Here are links to articles for your DNR Weekend Reading:
Oregon State University: “Semi-dwarf” trees may enable a green revolution for some forest crops
The same “green revolution” concepts that have revolutionized crop agriculture and helped to feed billions of people around the world may now offer similar potential in forestry, scientists say, with benefits for wood, biomass production, drought stress and even greenhouse gas mitigation.
Entomological Society of America: Insects Found in Nearly 50% of Retail Firewood
A new study published in the Journal of Economic Entomology reports that live insects were found in 47 percent of firewood bundles purchased from big box stores, gas stations and grocery stores in Colorado, New Mexico, Utah and Wyoming. Untreated firewood can harbor pathogens and destructive insects and transport them to uninfested areas.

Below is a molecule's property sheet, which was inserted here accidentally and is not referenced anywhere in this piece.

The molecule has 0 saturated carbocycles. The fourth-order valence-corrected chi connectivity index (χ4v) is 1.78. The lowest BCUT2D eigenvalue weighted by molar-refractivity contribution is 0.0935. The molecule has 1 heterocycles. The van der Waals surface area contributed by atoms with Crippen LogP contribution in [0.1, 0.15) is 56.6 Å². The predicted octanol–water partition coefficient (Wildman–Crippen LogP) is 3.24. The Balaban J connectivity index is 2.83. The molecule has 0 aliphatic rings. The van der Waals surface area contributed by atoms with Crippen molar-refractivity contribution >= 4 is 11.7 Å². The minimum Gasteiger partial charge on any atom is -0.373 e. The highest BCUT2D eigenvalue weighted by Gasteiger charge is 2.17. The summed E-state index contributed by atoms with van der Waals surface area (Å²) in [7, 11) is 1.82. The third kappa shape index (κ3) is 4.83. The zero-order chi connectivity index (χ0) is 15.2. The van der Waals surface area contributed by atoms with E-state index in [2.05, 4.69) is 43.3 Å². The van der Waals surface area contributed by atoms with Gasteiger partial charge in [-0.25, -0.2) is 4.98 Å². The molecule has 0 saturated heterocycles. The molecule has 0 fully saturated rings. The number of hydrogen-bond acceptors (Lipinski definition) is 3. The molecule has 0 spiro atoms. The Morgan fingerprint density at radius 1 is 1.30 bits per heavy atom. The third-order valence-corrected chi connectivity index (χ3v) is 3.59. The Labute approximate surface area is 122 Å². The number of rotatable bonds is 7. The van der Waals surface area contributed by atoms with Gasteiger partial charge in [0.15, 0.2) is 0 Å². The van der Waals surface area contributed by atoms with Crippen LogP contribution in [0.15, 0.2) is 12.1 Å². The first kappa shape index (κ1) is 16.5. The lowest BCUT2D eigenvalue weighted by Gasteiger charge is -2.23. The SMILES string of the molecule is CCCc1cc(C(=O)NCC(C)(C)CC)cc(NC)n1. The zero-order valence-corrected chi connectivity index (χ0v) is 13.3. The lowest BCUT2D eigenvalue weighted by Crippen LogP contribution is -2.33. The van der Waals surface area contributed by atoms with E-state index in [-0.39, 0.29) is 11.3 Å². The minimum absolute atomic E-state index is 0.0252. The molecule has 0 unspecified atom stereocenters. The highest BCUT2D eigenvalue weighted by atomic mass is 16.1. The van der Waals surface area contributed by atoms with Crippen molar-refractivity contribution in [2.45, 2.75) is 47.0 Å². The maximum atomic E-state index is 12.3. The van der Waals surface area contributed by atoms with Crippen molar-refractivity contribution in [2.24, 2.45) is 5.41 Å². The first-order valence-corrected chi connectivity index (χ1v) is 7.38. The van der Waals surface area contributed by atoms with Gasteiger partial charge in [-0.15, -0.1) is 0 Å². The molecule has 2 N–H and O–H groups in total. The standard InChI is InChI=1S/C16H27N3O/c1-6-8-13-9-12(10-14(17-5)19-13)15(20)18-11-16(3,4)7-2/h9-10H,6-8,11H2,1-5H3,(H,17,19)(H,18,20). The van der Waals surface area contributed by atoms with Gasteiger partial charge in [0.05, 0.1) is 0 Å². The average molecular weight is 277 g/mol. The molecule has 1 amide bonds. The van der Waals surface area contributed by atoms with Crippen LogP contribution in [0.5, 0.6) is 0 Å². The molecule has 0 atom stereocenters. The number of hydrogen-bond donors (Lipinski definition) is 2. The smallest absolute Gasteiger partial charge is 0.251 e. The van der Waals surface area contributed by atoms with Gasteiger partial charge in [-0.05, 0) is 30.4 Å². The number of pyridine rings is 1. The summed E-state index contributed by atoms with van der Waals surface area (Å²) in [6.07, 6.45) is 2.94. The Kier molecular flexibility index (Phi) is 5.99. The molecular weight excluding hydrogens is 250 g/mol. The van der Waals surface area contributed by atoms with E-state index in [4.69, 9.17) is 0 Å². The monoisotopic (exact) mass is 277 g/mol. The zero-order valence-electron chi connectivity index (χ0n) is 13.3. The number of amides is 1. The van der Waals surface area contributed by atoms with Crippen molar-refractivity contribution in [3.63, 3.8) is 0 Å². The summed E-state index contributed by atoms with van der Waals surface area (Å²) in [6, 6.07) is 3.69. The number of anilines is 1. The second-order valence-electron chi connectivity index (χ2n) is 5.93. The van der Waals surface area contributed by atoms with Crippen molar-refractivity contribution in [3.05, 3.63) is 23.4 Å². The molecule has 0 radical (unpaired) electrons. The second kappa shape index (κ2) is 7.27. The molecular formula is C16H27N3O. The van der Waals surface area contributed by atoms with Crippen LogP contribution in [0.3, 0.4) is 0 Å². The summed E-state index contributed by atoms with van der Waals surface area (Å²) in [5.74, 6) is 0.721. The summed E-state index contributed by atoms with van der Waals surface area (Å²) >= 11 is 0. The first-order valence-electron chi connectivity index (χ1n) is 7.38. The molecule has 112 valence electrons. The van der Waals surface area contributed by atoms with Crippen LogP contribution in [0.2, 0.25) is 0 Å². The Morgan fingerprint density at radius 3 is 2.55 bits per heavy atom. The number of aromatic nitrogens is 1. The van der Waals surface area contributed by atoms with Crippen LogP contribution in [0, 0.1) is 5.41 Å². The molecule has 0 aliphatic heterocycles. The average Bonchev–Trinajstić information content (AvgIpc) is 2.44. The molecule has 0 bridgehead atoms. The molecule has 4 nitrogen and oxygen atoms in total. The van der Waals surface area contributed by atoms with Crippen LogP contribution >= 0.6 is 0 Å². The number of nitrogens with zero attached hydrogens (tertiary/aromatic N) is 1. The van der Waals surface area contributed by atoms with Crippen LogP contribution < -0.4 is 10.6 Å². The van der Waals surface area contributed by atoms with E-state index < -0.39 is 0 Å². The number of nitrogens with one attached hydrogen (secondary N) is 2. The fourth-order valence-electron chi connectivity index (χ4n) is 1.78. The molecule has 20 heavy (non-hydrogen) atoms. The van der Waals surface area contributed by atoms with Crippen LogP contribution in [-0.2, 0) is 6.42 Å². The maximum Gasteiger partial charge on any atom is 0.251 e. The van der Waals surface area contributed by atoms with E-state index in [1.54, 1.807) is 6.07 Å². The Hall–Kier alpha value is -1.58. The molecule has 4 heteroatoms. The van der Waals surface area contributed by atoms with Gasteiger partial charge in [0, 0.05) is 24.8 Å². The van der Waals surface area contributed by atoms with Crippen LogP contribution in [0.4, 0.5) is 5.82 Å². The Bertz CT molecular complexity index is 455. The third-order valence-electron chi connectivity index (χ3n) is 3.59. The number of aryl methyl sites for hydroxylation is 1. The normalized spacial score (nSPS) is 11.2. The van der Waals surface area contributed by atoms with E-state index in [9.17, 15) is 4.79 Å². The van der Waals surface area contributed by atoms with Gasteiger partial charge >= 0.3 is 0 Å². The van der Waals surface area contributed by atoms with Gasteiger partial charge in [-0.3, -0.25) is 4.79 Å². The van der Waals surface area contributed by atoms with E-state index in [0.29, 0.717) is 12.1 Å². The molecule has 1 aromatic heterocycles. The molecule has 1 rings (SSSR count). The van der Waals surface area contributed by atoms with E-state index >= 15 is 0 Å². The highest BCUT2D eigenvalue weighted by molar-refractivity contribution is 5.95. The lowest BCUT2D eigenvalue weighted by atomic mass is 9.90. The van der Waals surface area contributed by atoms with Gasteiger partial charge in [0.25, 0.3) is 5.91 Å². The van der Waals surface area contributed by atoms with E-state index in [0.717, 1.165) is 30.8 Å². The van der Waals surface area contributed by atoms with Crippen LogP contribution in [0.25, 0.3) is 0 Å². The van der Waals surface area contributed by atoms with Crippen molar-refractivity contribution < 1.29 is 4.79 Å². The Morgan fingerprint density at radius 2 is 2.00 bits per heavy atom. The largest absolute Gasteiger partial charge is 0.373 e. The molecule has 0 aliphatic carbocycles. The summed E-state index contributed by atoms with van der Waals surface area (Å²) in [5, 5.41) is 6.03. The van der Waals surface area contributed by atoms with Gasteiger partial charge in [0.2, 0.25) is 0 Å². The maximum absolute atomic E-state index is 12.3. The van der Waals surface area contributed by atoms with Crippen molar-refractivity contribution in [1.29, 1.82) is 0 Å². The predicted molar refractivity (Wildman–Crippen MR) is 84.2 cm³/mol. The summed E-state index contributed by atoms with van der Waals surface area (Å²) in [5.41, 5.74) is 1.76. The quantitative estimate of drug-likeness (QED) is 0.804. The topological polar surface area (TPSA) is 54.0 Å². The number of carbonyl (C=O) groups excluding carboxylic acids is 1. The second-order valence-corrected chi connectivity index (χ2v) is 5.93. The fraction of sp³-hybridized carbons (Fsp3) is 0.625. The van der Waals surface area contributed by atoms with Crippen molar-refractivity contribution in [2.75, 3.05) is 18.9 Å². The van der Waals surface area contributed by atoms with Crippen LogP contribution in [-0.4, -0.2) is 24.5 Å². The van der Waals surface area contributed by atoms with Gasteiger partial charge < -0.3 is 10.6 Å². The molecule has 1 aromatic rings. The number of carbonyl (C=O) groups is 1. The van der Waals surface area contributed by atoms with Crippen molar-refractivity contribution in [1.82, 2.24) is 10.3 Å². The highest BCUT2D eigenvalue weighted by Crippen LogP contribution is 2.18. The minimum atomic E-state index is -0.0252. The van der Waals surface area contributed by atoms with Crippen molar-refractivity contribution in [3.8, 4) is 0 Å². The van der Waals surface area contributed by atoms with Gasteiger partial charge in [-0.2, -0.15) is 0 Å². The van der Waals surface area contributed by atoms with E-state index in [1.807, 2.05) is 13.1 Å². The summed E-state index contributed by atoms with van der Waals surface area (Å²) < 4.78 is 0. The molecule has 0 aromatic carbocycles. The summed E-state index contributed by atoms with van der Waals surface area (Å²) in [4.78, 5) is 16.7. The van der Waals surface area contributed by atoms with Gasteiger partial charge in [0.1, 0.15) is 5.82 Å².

Weed scientists in Oregon have found that the timing of herbicide application along with reseeding of native grasses offers the best recipe for restoring native grasslands while controlling invasive weeds. When threatened by invading exotic species, the quality and quantity of forage for wildlife can be reduced, fire frequencies can be altered, soil moisture and nutrients can be depleted, and the costs of land management can increase.
Yale School of Forestry & Environmental Studies: Northern conifers youngest of the species
Yale researchers examined the fossil record and genetic makeup of 489 out of more than 600 living conifer species and discovered that while most conifers belong to ancient lineages, most Northern Hemisphere species, including the majority of pines and spruces, appeared more recently–within the past 5 million years.
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